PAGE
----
4.3. Dacus Identification API

The capability to identify Dacuses is of paramount importance to olive fruit cultivation and oil production, as described in Section 1. To further support this necessity, DIRT also includes a publicly available rest https API that replies to queries for Dacus’ identification in user provided images. In that manner, the complexity of Dacus’ identification in images is alleviated from users that only need to manage the interaction with the DIRT’s API, also addressed by simplistic web-based interface provided by DIRT.
It should be clearly noted that the proposed API is experimental and under permanent upgrade/development as new methods are implemented and more and more data are collected from our traps, annotated by experts, submitted to the system and the R-CNN is trained on. Accordingly, under no circumstances should the proposed API be used as a sole point of information for any related to Dacus infestation or olive-tree pest management decision making.
The API does not currently require any form of authentication and it features a single endpoint that, using the post method, allows the user to upload a single jpeg file-type image of maximum 2 Mebibytes. On success, the HTTP status code in the response header is 200 OK and the response body contains the JSON formatted file that describes the spatial coordinates of the bounding box of each of the Dacus(es) identified in the submitted image. On error, the header status code is an error code and the response body contains an error object detailing the error that occurred and possible method(s) to mitigate it.
As the process of identification of Dacuses in an image is quite heavy, both in terms of CPU and RAM of the server that provides this service, users are informed that our experimentation with moderate concurrent load showed that a possible lack of real-timeness in reply reaching at most 30 s, is a strong possibility. Accordingly, both the API and the web interface feature access limit: Only 1 access of these services is allowed per IP per 60 s, while on transgression the header status code is an error code and the response body contains an error object detailing the error that occurred and possible method(s) to mitigate it.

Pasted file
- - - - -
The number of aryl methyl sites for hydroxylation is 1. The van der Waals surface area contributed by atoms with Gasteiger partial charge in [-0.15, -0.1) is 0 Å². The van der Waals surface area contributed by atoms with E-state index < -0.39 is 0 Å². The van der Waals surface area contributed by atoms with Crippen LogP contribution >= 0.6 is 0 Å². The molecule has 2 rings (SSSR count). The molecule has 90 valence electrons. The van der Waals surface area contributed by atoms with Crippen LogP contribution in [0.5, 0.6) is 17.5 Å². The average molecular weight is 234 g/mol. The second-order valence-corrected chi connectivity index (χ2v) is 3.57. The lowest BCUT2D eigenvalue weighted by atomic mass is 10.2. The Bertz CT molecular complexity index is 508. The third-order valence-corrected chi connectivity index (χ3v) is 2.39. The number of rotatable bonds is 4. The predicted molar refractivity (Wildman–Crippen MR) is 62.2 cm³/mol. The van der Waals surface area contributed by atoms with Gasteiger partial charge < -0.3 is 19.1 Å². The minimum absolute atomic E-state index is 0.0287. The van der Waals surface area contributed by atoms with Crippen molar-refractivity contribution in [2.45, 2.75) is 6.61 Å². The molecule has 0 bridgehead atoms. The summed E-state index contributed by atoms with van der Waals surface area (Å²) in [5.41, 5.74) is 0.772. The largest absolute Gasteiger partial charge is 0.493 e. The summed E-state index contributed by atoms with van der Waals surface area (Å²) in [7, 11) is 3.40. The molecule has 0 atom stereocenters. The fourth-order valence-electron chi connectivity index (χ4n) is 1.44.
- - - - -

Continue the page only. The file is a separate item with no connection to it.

5. Experimental Evaluation

5.1. Experimental Setup

For our experiments we choose the Tensorflow Object Detection API [31] which is an open-source framework built upon Tensorflow [32], an open-source machine learning framework. The Tensorflow Object Detection API provides several pre-trained models for the user to use in experiments. The detection models provided were pre-trained on the COCO [33], KITTI [34] and Open Images [35] datasets. All training sessions run for 100,000 steps, with a batch size of one. Thus, training run for 184 epochs. The hardware configuration where all experiments were conducted can be seen in Table 1.
Finally, the performance measurement used throughout the experimentation is the Mean Average Precision (mAP) [36], a common metric to compare model performance in object detection and it is the average maximum accuracy for different recall values. Essentially, mAP combines all individual (per test query) average precision into one number. mAP is formally defined in Equation (1), where the set of relevant documents for an information need q j Q is d 1 , , d m j and R j k is the set of ranked retrieval results from the top result until document d k . Among evaluation measures, mAP has been shown to “have especially good discrimination and stability” [37].
m A P ( Q ) = 1 | Q | j = 1 | Q | 1 m j k = 1 m j P r e c i s i o n ( R j k )

5.2. Experimental Results

To verify the usefulness of the proposed dataset, a variety of experiments were conducted, pertaining mostly at the ability of automatically identifying Dacuses in the images using as ground-truth manually annotated spatial identification of Dacuses.